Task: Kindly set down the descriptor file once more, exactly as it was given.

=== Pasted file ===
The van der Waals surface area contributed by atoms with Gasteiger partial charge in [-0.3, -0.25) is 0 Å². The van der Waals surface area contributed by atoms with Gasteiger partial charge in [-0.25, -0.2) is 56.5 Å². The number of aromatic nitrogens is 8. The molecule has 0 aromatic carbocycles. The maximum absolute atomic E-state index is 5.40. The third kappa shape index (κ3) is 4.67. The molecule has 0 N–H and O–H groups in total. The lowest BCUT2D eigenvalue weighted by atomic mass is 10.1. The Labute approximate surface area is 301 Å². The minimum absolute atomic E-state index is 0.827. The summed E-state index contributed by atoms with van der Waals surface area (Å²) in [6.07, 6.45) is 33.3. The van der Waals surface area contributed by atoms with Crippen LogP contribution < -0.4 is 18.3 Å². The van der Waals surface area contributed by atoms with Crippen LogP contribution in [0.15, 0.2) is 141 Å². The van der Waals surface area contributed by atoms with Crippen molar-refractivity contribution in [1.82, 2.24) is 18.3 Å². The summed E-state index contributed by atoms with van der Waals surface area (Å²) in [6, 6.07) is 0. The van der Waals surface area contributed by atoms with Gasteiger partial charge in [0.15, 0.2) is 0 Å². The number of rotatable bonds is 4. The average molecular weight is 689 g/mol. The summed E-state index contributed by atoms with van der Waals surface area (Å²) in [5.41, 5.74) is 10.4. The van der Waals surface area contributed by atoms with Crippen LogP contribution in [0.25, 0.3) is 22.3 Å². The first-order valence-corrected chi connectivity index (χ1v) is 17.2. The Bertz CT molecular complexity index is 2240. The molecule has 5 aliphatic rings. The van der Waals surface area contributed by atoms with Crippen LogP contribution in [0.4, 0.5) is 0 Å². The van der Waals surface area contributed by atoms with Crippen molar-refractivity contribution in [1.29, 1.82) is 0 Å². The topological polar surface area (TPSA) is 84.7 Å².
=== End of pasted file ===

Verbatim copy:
The van der Waals surface area contributed by atoms with Gasteiger partial charge in [-0.3, -0.25) is 0 Å². The van der Waals surface area contributed by atoms with Gasteiger partial charge in [-0.25, -0.2) is 56.5 Å². The number of aromatic nitrogens is 8. The molecule has 0 aromatic carbocycles. The maximum absolute atomic E-state index is 5.40. The third kappa shape index (κ3) is 4.67. The molecule has 0 N–H and O–H groups in total. The lowest BCUT2D eigenvalue weighted by atomic mass is 10.1. The Labute approximate surface area is 301 Å². The minimum absolute atomic E-state index is 0.827. The summed E-state index contributed by atoms with van der Waals surface area (Å²) in [6.07, 6.45) is 33.3. The van der Waals surface area contributed by atoms with Crippen LogP contribution < -0.4 is 18.3 Å². The van der Waals surface area contributed by atoms with Crippen LogP contribution in [0.15, 0.2) is 141 Å². The van der Waals surface area contributed by atoms with Crippen molar-refractivity contribution in [1.82, 2.24) is 18.3 Å². The summed E-state index contributed by atoms with van der Waals surface area (Å²) in [6, 6.07) is 0. The van der Waals surface area contributed by atoms with Gasteiger partial charge in [0.15, 0.2) is 0 Å². The number of rotatable bonds is 4. The average molecular weight is 689 g/mol. The summed E-state index contributed by atoms with van der Waals surface area (Å²) in [5.41, 5.74) is 10.4. The van der Waals surface area contributed by atoms with Crippen LogP contribution in [0.25, 0.3) is 22.3 Å². The first-order valence-corrected chi connectivity index (χ1v) is 17.2. The Bertz CT molecular complexity index is 2240. The molecule has 5 aliphatic rings. The van der Waals surface area contributed by atoms with Crippen LogP contribution in [0.4, 0.5) is 0 Å². The van der Waals surface area contributed by atoms with Crippen molar-refractivity contribution in [1.29, 1.82) is 0 Å². The topological polar surface area (TPSA) is 84.7 Å².